ME: So I understand that you are an oenophile.
TOBI'S BOSS (bluntly): What's that?
ME (realizing that I've blown it and that there's no recovery): A person who likes wine.
TOBI'S BOSS: I don't know, but I like Hilo.
ME: (blinking involuntarily) Excuse me?
TOBI'S BOSS: I don't know if I like Hawaii but I know I like Hilo.
I don't remember much after that. I may have eaten some more of the oysters that were being served as an appetizer, but I can't be sure. Gratefully, we sat down to dinner shortly afterwards and things started to improve.
* * *
Sometimes I feel very, very lucky. I have the cutest, nicest boyfriend you could ask for. I'm looking forward to 2008.
Wednesday, January 2, 2008
On Christmas eve we walked through Temple Square. Tobi was impressed by the Christmas lights as well as the architecture of the pioneer-era buildings. We raised just a few eyebrows as we walked arm in arm (it was cold, and we were feeling romantic from all the Christmas lights), but the general feeling of the crowd on Temple Square was friendly and accepting. We ducked into a Japanese restaurant on Main Street for some sukiyaki to beat the chill.
Tobi and I also made a run to Siegfried's, a German deli in downtown SLC that stocks all kinds of great European Christmas treats. We stocked up on marzipan and whitefish. Highly recommended.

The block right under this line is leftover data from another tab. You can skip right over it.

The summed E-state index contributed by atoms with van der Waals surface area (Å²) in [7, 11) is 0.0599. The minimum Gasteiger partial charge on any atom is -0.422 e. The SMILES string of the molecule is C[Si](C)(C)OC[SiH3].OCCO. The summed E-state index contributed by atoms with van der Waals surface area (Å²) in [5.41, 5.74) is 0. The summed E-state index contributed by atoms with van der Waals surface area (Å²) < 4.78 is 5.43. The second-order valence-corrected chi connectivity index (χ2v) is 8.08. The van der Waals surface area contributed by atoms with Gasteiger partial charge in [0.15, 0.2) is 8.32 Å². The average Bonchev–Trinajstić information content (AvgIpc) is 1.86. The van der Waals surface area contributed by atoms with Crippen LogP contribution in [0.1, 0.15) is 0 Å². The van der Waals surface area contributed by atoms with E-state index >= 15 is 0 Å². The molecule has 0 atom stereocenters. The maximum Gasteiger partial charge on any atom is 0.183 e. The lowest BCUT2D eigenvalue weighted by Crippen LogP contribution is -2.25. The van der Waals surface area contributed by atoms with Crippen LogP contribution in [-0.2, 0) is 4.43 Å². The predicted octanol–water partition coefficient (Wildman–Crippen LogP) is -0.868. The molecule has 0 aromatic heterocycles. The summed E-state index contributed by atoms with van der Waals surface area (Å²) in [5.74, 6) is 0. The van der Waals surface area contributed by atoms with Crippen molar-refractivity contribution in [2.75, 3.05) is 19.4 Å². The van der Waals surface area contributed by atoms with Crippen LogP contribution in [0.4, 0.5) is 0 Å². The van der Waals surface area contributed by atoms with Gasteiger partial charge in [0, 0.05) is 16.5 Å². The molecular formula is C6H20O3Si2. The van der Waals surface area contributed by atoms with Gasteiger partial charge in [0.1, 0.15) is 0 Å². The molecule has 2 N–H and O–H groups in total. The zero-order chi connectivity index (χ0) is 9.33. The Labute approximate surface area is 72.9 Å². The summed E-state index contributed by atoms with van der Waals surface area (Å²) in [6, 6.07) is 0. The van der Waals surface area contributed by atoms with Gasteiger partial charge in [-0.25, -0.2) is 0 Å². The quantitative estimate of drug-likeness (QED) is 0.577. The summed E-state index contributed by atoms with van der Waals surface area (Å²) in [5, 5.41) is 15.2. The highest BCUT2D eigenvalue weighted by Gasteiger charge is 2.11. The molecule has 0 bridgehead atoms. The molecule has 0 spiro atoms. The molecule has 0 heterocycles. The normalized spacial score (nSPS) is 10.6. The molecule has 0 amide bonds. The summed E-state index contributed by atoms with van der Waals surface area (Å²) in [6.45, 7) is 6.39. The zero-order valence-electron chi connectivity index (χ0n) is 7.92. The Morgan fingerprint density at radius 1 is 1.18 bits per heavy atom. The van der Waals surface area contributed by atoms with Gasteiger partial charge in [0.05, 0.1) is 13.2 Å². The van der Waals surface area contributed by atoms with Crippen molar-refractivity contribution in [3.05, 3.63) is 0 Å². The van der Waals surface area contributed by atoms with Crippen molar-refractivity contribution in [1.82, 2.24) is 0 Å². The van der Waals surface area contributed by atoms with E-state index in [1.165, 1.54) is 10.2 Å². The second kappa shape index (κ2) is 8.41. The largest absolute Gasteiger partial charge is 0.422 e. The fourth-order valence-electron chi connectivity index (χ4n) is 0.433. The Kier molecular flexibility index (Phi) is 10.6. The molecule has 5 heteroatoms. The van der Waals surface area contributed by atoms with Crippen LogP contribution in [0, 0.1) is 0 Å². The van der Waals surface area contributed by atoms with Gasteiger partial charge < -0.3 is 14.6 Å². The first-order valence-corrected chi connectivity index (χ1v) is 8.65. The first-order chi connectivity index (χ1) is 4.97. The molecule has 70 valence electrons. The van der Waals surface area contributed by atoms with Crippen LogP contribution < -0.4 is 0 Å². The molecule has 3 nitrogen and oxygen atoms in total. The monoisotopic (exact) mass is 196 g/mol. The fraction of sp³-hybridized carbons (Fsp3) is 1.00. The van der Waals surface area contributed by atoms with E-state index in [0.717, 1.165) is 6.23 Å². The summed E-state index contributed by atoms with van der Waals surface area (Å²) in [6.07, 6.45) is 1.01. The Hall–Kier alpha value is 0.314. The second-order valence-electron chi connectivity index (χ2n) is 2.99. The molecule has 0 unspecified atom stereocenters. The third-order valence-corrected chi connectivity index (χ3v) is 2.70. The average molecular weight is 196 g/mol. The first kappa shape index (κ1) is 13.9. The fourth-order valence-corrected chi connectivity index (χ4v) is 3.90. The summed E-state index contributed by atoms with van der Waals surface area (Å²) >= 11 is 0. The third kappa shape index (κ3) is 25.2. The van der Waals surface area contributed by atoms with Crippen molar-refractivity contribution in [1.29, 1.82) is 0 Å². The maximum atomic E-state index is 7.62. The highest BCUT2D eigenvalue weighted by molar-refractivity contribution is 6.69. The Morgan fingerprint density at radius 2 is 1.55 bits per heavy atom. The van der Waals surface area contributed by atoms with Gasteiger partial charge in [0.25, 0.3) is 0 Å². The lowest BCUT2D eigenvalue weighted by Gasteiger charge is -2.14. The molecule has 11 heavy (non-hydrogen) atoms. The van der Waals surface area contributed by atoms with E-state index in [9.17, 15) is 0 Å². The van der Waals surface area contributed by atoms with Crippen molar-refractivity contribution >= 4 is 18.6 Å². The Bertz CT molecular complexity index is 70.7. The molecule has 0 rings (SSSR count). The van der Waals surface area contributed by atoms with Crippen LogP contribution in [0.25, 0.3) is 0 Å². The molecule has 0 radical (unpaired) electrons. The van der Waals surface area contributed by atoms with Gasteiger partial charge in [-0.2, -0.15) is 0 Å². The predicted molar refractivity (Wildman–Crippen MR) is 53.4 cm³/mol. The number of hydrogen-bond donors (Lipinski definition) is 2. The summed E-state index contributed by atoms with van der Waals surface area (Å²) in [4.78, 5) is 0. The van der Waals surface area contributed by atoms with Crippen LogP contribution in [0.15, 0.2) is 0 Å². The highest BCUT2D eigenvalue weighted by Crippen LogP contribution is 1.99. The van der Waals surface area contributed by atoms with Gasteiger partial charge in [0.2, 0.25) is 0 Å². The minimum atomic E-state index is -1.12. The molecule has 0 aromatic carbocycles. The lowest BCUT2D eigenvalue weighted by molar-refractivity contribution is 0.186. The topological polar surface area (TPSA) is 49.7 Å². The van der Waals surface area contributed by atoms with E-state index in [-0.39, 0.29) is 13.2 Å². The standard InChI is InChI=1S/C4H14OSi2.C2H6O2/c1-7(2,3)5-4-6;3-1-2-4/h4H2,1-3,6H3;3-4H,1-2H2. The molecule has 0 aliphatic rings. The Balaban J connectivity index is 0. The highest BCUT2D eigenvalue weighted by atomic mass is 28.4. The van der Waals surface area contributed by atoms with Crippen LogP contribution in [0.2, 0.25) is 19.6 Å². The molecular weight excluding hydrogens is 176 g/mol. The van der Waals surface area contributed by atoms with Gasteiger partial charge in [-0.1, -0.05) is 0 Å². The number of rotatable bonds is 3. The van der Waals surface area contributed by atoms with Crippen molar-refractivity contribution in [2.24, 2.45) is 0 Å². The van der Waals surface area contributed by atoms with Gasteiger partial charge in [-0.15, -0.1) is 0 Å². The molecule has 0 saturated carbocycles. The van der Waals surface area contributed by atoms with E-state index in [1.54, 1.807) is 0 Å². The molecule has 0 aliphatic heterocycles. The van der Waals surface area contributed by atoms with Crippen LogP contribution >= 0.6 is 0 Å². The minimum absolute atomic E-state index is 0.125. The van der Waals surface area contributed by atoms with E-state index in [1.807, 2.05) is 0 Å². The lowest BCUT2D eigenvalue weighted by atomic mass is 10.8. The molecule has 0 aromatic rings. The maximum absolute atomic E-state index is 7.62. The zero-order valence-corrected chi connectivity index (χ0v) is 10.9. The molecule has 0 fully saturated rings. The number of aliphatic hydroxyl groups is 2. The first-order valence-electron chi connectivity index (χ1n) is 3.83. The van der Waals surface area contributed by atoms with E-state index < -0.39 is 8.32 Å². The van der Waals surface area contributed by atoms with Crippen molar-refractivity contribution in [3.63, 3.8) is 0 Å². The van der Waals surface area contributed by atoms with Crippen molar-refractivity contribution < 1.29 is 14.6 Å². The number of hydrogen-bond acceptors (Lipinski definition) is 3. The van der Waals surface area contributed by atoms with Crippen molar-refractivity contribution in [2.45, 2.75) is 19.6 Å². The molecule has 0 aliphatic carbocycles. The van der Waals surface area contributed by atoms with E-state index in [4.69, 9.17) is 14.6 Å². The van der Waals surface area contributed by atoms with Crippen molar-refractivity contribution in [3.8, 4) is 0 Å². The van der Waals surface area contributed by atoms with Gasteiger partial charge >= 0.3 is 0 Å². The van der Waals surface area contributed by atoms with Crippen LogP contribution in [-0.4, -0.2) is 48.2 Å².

On Christmas Day we braved the black ice in Sardine Canyon to visit one of my sisters and her grown kids in Cache Valley. It was Tobi's first introduction to my large Mormon family. Considering that the idea of Christmas is still new to him (coming from Japan), he did well. He especially liked the cinnamon rolls and peppermint bark my sister had made. It was a cultural experience for him. Even though my family is active LDS, they accommodated Tobi graciously. Only the new husband of one of my nieces seemed reserved, but he warmed up by the end of the visit. We break them in one at a time. The marzipan we brought helped.
In the evening of Christmas Day Tobi and I went to a party at the home of some artist friends of mine in Salt Lake. These friends create art but also collect it. Their house is like a museum, with original paintings covering every wall. There were about 12 people at the very convivial dinner, many of them artists. I noticed that five of the dinner guests had paintings hanging on the walls of my friends' house. The party was a great mix: there were three gay male couples, two husband-and-wife couples and several single (straight) people of both genders. There's nothing like candlelight and stemware and a talkative crowd to set the Christmas mood.
Tobi and I left Salt Lake refreshed and buoyed by the love and support of my friends there. I also feel grateful that my very Mormon family has grown accustomed to their gay contingent and that this is really no longer an issue. In the end, the people you love matter most.